As mentioned earlier, we have grown accustomed to speaking of “nature” or “the environment” as if they were somehow separate from us, something that might dictate our choice of holiday destination or wall calendar, but nothing else. A useful counter-metaphor for sustainability studies, to offset this habitual view, is to think of human and natural systems in metabolic terms. Like the human body, a modern city, for example, is an energy-dependent system involving inputs and outputs. Every day, millions of tons of natural resources (raw materials, consumer goods, food, water, energy) are pumped into the world’s cities, which turn them out in the form of waste (landfill, effluent, carbon emissions, etc.).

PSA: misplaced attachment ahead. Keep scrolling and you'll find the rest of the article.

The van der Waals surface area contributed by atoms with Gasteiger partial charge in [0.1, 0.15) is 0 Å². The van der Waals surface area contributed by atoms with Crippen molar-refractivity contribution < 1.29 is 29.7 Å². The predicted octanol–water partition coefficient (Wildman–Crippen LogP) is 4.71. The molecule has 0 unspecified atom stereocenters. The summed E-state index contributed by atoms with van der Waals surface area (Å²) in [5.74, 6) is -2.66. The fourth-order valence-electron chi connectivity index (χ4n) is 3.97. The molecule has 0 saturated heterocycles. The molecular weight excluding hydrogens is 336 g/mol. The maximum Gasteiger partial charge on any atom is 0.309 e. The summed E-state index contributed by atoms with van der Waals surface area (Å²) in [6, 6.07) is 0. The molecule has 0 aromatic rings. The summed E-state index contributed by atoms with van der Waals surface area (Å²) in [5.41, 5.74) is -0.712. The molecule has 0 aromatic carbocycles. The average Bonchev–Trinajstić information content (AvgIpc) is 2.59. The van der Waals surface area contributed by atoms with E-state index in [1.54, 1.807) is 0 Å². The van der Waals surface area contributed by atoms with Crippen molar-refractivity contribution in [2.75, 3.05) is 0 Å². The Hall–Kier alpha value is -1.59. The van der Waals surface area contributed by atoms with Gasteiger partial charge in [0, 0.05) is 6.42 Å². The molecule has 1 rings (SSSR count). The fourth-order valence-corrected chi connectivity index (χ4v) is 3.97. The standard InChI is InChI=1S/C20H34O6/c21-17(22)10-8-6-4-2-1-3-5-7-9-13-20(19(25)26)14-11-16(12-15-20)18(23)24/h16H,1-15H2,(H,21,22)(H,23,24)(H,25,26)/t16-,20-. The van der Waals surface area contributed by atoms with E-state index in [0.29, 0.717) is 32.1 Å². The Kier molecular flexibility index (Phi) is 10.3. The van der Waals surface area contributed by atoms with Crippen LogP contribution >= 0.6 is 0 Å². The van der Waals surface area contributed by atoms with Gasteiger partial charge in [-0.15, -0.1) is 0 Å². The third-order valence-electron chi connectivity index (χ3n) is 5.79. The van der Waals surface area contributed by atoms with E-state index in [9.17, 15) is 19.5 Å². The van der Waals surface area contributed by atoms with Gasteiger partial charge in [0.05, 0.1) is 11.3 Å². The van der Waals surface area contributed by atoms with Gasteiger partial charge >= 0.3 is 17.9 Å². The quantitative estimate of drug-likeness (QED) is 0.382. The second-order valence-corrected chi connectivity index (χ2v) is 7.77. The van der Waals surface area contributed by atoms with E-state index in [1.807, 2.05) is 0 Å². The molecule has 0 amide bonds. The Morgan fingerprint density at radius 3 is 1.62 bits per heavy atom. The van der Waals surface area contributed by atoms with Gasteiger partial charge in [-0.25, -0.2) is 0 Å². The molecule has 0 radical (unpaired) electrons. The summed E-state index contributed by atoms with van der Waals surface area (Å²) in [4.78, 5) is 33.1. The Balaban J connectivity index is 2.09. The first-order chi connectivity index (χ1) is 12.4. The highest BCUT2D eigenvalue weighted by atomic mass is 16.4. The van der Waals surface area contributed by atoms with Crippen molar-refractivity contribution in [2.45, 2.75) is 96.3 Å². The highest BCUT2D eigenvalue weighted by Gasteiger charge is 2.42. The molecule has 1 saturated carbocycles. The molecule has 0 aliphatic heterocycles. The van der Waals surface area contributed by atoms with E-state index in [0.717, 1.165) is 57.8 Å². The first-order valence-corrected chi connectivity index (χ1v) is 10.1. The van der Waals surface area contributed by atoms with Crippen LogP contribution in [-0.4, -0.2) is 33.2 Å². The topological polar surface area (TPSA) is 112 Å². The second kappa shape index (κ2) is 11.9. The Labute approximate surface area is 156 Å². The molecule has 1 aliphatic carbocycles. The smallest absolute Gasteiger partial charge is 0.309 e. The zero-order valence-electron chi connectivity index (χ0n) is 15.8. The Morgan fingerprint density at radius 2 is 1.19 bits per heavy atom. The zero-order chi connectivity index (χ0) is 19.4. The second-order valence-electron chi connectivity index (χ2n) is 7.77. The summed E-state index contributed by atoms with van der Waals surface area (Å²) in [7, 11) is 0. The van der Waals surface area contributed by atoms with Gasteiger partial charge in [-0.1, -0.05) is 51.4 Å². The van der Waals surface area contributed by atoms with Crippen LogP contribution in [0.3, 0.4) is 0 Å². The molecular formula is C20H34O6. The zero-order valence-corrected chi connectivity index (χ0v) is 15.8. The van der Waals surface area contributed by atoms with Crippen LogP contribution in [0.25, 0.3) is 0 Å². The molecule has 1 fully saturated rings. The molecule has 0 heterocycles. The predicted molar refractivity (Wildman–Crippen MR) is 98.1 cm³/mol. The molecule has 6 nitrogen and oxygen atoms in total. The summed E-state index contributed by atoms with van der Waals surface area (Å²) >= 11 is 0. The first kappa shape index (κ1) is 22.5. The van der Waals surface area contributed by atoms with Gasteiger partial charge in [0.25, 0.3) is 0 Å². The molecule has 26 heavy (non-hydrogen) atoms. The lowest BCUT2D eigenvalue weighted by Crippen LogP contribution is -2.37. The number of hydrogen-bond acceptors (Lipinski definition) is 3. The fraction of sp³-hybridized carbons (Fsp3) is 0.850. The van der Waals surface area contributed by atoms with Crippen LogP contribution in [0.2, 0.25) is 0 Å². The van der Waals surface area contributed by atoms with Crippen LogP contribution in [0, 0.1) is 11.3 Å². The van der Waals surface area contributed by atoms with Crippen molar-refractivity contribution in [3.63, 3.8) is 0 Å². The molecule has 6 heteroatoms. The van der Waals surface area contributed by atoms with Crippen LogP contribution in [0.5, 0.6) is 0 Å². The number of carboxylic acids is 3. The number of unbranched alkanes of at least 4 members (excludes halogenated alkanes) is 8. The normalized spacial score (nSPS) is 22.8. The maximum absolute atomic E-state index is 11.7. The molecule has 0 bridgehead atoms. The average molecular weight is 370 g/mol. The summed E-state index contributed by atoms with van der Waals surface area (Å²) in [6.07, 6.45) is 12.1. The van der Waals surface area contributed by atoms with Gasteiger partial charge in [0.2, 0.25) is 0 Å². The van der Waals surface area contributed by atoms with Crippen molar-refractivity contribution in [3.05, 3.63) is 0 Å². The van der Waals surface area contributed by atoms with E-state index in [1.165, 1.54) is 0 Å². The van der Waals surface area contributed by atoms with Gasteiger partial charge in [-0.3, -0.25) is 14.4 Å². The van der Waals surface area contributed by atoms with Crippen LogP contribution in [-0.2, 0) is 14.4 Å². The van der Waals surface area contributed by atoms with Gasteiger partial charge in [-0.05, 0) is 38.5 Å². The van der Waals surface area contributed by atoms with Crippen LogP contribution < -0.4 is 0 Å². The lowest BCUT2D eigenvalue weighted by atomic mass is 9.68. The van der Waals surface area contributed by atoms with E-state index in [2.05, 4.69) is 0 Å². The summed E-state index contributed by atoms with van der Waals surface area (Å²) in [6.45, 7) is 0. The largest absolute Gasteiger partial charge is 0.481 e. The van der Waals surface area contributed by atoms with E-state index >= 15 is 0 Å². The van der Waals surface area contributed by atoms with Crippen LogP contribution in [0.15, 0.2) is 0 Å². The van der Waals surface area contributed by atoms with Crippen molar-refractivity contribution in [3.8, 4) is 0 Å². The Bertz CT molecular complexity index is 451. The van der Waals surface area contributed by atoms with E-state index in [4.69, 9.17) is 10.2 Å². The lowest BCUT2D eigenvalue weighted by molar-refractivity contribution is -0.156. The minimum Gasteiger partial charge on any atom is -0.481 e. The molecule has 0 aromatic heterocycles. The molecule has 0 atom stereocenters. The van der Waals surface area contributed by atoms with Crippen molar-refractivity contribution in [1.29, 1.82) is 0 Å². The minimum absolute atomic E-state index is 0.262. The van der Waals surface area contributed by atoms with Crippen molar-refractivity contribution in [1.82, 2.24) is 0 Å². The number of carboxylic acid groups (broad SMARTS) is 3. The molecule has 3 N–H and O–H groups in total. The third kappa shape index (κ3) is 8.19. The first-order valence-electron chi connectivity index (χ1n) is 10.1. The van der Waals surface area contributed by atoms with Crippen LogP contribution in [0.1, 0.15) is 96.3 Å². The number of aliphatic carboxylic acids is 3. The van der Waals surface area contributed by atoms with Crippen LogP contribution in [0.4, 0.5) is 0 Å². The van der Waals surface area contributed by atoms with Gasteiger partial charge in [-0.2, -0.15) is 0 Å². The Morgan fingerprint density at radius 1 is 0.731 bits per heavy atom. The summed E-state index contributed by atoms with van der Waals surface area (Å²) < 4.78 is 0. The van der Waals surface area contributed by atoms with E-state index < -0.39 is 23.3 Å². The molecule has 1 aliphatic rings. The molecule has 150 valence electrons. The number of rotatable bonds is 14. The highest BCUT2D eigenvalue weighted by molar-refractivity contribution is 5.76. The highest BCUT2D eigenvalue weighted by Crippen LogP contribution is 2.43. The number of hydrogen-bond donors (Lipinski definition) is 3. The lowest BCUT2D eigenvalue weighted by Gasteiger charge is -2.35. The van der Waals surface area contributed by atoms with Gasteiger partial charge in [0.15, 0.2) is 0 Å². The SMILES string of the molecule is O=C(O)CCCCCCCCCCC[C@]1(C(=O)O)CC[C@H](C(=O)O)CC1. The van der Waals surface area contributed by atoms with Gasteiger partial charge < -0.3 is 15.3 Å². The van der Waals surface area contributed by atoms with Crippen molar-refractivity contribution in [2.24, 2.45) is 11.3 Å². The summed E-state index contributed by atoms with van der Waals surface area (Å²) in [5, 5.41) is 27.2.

Unlike the human body, however, the metabolism of modern cities is not a closed and self-sustaining system. Cities are consuming resources at a rate that would require a planet one and a half times the size of Earth to sustain, and are ejecting wastes into the land, water, and air that are further degrading the planet’s ability to renew its vital reserves. Here, another body metaphor—the environmental “ footprint ”—has become a popular means for imagining sufficiency and excess in our consumption of resources. The footprint metaphor is useful because it provides us an image measurement of both our own consumption volume and the environmental impact of the goods and services we use. By making sure to consume less, and to utilize only those goods and services with a responsibly low footprint, we in turn reduce our own footprint on the planet. In important ways, the problem of unsustainability is a problem of waste. From a purely instrumentalist or consumerist viewpoint, waste is incidental or irrelevant to the value of a product. A metabolic view of systems, by contrast, promotes sustainability concepts such as closed loops    and carbon neutrality    for the things we manufacture and consume, whereby there are no toxic remainders through the entire lifecycle    of a product. In this sense, systems literacy is as much a habit or style of observing the everyday world as it is an academic principle for the classroom. Because in the end, the fate of the world’s ecosystems will depend not on what we learn in the classroom but on the extent to which we integrate that learning in our lives beyond it: in our professional practice and careers, and the lifestyle and consumer choices we make over the coming years and decades. If systems literacy translates into a worldview and way of life, then sustainability is possible.